Saturday, October 31, 2009

The Eagles Finally March - 1:1 Scale Brigade Action

Well, we finally got the new table up.  Last weekend got railroaded by real life; I hate real life!  Anyway, so the new 6'x12' terrain mat is in place and we got some figs on the table and will play a round tomorrow.  Once I close the garage up for the evening and park bikes and junk it starts to get a bit crowded now.

It's not looking so good for the Brits as they rolled up a measly force of one battalion plus a little support in the way of three squadrons cavalry, four guns, and some rifles.  Reinforcements are on the way including some Scots but I think these lads will be hard pressed to hold the ridge before they arrive.

Across the field the Frogs are chomping at the bit and delighted to have caught this small Brit rear guard.  Ready to advance is a full brigade of infantry, six squadrons of cavalry, and an entire battery.

That's well over 2,100 moustaches of infantry alone that's pointed at the ridge; the 33rd foot is about to get a real test of their ability to stand and shoot.

Another shot showing the French commanders well secured left.  Those are Saxon curassiers and hussars and they are really feeling grumpy about being in Spain.  

The line defending the gas grill is really looking a bit thin right about now.  But with the enormous advantage in French cavalry the Brit commander is in a tight spot.  Does he dare retire?  Does he dare stand?  The light brigade better show up.

The subject of the British commanders anxiety.  Besides the squadrons on his right, he has several high quality squadrons of Frog cavalry on his left including some curassiers and lancers.  Everyone hates lancers!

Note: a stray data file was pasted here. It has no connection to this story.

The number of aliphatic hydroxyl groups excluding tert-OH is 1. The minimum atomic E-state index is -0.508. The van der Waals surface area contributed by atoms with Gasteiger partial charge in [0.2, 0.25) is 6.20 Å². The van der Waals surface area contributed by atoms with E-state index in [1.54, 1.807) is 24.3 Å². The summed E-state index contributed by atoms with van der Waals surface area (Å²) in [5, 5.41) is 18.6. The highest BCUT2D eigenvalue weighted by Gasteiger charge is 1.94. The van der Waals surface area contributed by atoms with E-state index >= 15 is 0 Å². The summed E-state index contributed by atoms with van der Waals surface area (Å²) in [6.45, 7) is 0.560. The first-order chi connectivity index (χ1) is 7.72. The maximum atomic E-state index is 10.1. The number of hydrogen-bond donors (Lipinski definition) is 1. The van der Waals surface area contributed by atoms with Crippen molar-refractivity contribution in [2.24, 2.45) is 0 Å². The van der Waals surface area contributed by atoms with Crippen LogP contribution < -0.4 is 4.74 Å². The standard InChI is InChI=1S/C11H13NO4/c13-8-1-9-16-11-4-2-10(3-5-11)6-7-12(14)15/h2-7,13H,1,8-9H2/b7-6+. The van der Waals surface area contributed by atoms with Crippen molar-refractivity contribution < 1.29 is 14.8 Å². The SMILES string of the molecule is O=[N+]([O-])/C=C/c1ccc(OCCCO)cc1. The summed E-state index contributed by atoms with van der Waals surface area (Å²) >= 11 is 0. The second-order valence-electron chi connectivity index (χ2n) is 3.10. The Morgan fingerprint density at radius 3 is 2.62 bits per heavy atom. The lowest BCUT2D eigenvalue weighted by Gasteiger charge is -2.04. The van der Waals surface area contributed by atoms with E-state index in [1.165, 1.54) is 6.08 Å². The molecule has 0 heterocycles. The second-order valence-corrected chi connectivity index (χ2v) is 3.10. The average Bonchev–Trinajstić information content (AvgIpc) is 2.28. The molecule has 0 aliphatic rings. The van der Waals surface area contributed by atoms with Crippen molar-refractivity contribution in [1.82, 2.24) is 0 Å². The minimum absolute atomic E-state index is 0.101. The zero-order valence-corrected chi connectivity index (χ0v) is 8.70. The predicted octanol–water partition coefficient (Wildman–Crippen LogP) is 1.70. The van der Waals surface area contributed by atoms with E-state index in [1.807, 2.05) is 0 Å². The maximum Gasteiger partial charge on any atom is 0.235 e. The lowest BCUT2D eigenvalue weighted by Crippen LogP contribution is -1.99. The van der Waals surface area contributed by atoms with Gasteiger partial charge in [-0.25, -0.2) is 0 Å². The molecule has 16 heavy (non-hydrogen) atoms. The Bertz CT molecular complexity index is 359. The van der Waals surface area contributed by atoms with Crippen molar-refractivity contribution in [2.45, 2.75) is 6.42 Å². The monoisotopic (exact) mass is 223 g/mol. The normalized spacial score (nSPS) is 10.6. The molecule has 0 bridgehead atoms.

The foot print of a regiment sized cavalry formation at 1:1 scale. This is why I love 6mm!!!


  1. I love the 00980.jpeg shot, really nice view and feeling of massed ranks.

  2. Wow! You really do get a sense of mass with those giant formations. Your terrain looks quite good too, with those nice subtle hills that you can't fake at more conventional ground scales. Add a ring of hills covered in olive trees, and you're in Spain ;)

    I'm having a hard time grasping how the game would play out at 1:1, though. What sort of firing ranges do you get-- and how far do units move??? It must be hard to simulate any kind of grand tactical maneuvering.

  3. Mike, you have hit upon the same subject we have been contemplating since we started this nonsense. To give you an idea of the engagement distances: Infantry with smoothbores can start trying some shots about 12" which is roughly 100 paces at 1:1 but they really need to be inside 8" to be effective. They can shoot further but it is a waste of ammo. Rifles can really have some fun at this scale with a whopping 2 to 3 foot killing field. They don't kill a lot of guys, but they sure make units nervous. Artillery is king, as it should be. Artillery can shoot across any table we can field, but to give you an idea on it's effectiveness it starts shooting canister a 36". Artillery becomes a VERY serious battlefield obstacle and it CAN take care of it's own frontage.